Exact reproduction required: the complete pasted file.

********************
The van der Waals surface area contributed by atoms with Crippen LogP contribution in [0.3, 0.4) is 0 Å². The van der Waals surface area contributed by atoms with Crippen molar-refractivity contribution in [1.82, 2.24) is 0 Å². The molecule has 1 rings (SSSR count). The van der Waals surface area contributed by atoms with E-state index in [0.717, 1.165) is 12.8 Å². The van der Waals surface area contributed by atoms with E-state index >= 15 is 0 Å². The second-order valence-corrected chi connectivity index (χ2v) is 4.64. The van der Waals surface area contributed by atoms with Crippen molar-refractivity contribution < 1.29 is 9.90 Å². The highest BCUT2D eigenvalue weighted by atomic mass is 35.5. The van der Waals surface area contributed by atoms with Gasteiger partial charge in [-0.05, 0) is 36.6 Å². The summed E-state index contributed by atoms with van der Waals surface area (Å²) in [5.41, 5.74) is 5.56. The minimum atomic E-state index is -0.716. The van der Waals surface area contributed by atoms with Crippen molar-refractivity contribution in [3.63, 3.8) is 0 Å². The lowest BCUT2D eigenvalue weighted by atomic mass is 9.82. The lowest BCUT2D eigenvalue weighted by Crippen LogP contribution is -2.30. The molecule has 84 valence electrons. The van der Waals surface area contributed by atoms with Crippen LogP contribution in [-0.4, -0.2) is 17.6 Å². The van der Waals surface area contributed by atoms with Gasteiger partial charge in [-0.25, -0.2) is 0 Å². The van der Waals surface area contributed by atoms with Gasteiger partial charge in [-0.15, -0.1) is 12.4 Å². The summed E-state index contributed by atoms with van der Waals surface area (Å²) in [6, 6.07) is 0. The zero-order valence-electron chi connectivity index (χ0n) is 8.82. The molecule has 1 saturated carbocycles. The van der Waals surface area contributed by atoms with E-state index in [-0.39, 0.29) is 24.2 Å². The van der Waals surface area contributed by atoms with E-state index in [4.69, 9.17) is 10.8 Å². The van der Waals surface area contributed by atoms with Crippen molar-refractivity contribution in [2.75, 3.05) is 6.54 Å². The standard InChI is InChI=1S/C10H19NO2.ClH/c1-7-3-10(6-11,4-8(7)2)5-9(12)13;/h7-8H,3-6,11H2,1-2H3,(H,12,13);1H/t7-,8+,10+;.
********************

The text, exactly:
The van der Waals surface area contributed by atoms with Crippen LogP contribution in [0.3, 0.4) is 0 Å². The van der Waals surface area contributed by atoms with Crippen molar-refractivity contribution in [1.82, 2.24) is 0 Å². The molecule has 1 rings (SSSR count). The van der Waals surface area contributed by atoms with E-state index in [0.717, 1.165) is 12.8 Å². The van der Waals surface area contributed by atoms with E-state index >= 15 is 0 Å². The second-order valence-corrected chi connectivity index (χ2v) is 4.64. The van der Waals surface area contributed by atoms with Crippen molar-refractivity contribution < 1.29 is 9.90 Å². The highest BCUT2D eigenvalue weighted by atomic mass is 35.5. The van der Waals surface area contributed by atoms with Gasteiger partial charge in [-0.05, 0) is 36.6 Å². The summed E-state index contributed by atoms with van der Waals surface area (Å²) in [5.41, 5.74) is 5.56. The minimum atomic E-state index is -0.716. The van der Waals surface area contributed by atoms with Crippen molar-refractivity contribution in [3.63, 3.8) is 0 Å². The lowest BCUT2D eigenvalue weighted by atomic mass is 9.82. The lowest BCUT2D eigenvalue weighted by Crippen LogP contribution is -2.30. The molecule has 84 valence electrons. The van der Waals surface area contributed by atoms with Crippen LogP contribution in [-0.4, -0.2) is 17.6 Å². The van der Waals surface area contributed by atoms with Gasteiger partial charge in [-0.25, -0.2) is 0 Å². The van der Waals surface area contributed by atoms with Gasteiger partial charge in [-0.15, -0.1) is 12.4 Å². The summed E-state index contributed by atoms with van der Waals surface area (Å²) in [6, 6.07) is 0. The zero-order valence-electron chi connectivity index (χ0n) is 8.82. The molecule has 1 saturated carbocycles. The van der Waals surface area contributed by atoms with E-state index in [-0.39, 0.29) is 24.2 Å². The van der Waals surface area contributed by atoms with E-state index in [4.69, 9.17) is 10.8 Å². The van der Waals surface area contributed by atoms with Crippen molar-refractivity contribution in [2.75, 3.05) is 6.54 Å². The standard InChI is InChI=1S/C10H19NO2.ClH/c1-7-3-10(6-11,4-8(7)2)5-9(12)13;/h7-8H,3-6,11H2,1-2H3,(H,12,13);1H/t7-,8+,10+;.